Leadership Power Stress: Creating Renewal
Read in 5 min. Leaders are prone to "power stress," which can drive talented leaders into a cycle of dissonance with themselves, the people they lead and their organizations. To counter it, leaders must learn to manage themselves effectively.
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Such leaders are what organizational psychologists Richard Boyatzis and Annie McKee call "resonant leaders": They are in tune with others and have high degrees of emotional intelligence and motivation for power and achievement.
"Yet even the most resonant leaders - whose ability to deftly manage their own and others' emotions to drive their companies to great results - end up spiraling into dissonance," the authors write.
Leaders are especially prone to "power stress," which can drive talented leaders into a cycle of dissonance with themselves, the people they lead and their organizations. To counter it, leaders must learn to manage themselves effectively.
Sources of Stress
Leaders are now faced with unprecedented challenges: managing in global business environments, using technological innovations while maintaining security measures and achieving results in unstable times. They also find it extremely difficult to sustain their effectiveness - and resonance - over time, with organizations constantly calling upon them to give more. Little value is placed on renewal or developing practices and habits that create and sustain resonance.
In fact, many organizations overvalue and encourage certain destructive behaviors, such as working long hours. They tolerate discord, as long as results are achieved. They fail to provide time or encouragement for cultivating skills and practices that ameliorate stress - negative effects.
What Causes Power Stress?
Leaders must exercise power, influencing others to make things happen - and it's lonely at the top. They experience increased stress because they:
* Must make important decisions with conflicting and complex data
* Must influence others over whom they have little authority
* Have a dominant need for power
* Value power and achievement over affiliation with others
* Must continually achieve results - no matter what
* Lack realistic and authentic feedback from others
* Constantly fight fires, solve problems and contend with crises
* Are held responsible for uncontrollable events
* Are more visible to stakeholders, the public and customers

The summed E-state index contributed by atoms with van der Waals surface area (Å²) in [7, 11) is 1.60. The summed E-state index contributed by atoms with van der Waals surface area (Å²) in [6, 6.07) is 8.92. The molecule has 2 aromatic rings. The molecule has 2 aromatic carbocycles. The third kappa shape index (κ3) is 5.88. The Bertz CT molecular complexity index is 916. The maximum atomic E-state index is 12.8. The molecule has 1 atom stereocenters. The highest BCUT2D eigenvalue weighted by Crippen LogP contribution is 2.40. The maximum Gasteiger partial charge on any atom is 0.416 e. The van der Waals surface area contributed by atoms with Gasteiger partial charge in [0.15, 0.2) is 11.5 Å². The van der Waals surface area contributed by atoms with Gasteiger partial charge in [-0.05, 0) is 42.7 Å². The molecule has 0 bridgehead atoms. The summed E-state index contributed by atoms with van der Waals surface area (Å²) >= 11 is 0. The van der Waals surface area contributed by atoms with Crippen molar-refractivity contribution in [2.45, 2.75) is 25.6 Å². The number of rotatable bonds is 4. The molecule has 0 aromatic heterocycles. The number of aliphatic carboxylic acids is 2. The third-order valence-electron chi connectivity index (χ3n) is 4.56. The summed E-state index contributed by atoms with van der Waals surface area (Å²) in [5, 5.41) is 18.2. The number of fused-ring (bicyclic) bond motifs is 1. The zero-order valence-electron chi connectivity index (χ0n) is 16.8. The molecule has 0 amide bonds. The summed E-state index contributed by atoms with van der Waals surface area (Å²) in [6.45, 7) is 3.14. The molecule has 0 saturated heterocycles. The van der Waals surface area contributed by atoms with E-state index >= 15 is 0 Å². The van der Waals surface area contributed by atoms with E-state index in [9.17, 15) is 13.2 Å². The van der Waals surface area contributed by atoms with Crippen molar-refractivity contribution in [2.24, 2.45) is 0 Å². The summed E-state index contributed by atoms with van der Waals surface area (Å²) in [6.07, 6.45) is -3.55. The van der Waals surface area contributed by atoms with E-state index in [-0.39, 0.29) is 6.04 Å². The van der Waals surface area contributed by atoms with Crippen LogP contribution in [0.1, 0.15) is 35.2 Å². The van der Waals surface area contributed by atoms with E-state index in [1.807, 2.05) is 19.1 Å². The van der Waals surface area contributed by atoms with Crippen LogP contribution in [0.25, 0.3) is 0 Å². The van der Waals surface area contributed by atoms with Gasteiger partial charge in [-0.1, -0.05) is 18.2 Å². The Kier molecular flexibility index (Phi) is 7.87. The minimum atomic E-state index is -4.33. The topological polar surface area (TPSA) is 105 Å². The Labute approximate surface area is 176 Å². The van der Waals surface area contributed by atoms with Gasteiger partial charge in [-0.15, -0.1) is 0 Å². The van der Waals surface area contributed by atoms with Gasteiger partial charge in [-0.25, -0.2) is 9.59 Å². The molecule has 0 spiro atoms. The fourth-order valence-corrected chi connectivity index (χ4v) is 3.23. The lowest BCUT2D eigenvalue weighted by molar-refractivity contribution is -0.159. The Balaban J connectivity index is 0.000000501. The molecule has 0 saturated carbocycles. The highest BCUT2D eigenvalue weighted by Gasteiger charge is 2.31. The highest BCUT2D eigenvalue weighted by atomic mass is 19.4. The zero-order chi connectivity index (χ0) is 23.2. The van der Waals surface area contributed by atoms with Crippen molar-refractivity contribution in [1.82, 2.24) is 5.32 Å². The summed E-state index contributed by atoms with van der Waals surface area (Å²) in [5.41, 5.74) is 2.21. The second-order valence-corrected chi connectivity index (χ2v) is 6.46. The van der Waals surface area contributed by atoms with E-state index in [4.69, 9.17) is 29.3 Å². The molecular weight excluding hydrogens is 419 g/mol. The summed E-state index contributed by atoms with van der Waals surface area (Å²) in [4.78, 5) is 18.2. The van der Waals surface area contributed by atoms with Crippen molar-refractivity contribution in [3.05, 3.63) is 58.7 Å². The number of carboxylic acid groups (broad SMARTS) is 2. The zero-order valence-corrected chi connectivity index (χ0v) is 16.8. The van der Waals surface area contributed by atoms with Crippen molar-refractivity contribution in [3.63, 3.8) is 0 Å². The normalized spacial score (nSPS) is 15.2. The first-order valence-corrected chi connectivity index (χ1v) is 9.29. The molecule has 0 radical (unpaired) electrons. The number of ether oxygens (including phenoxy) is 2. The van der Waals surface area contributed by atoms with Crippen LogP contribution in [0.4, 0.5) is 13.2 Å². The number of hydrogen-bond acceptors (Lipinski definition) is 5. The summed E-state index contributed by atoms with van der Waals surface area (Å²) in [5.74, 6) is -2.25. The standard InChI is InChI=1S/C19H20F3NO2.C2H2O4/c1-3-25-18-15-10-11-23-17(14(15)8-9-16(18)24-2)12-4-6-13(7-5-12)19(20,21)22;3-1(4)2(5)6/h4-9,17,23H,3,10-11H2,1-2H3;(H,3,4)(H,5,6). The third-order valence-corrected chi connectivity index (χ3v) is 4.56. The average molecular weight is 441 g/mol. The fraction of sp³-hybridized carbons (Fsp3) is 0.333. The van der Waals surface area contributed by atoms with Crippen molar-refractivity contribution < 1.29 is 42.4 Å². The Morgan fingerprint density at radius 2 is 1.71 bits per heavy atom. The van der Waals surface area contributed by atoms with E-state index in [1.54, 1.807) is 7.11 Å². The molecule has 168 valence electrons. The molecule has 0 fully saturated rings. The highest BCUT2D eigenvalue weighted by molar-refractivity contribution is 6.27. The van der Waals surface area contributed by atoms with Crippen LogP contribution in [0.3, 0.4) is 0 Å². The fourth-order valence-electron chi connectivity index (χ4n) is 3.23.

* Are subject to unrelenting evaluation from peers, boards and competitors
* Must exercise constant self-control
* Must place the good of the organization above personal impulses and needs
* Work for organizations that encourage self-sacrifice and long hours, while undervaluing renewal, recuperation and relaxation
A shift from occasional episodes of power stress to daily experiences leads to chronic stress - a condition that has deleterious effects on the immune system and one's overall health. Even worse, power stress leads to destructive psychological states. Leaders may withdraw to protect themselves or strike out at others, inappropriately expressing anger. Some may double their efforts to achieve results and, in the process, miss important information from colleagues. This further alienates people, who may begin to perceive the leader as arrogant and unreceptive.
Power stress causes a leader to go from resonance to dissonance. Once this happens, there's a lack of trust and, consequently, a lessening of influence over the troops. Results falter, and the leader becomes ineffective, downwardly spiraling toward burnout.
The problem lies with a lack of renewal time. As unrelenting pressures and stresses mount, greater attention must be given to recuperation on both the personal and organizational levels. Few leaders have developed the necessary skills to deviate from destructive patterns so they can renew themselves physically, mentally and emotionally.
Three Keys in the Renewal Process
Awareness - We must learn to recognize the moments when we're out of touch with ourselves and those we lead. We cannot succeed without developing a sense of self-awareness and "other-awareness." Honing this awareness leads to "mindfulness," an appreciation of what's going on inside and around us on several levels.
Hope - Hope contributes to recuperation and renewal, enabling us to believe the future we envision is attainable. Accompanied by an optimistic attitude, hope helps us move toward our goals and visions, while inspiring others.
Compassion - Connecting with other people's wants and needs provides another source of energy and recuperation. Compassion replaces a leader's small-minded, self-centered worries by redirecting his focus to others and helping him sidestep the trap of arrogant self-absorption. This shift allows leaders to renew their spirit, which is crucial for sustaining themselves and maintaining leadership efficacy.
The Brain and New-Age Rhetoric
Recent studies in management science, psychology and neuroscience all point to the importance of developing mindfulness, hope and compassion. It boils down to the brain, which processes information and sends signals to the sympathetic or parasympathetic nervous systems. The sympathetic system is activated in response to a stressor (positive or negative). This part of the nervous system sends us into action (fight or flight).
The parasympathetic nervous system responds to events that are perceived as relaxing, enjoyable and calming. When activated, it counteracts symptoms of stress in the body.
Here are some common recovery rituals:
* Yoga and stretching
* Dancing, singing and listening to music
The notion that power stress can be managed by employing mindfulness, hope and compassion for renewal is not only logical, but also validated by scientific research.
Your thoughts matter - more than you can imagine.
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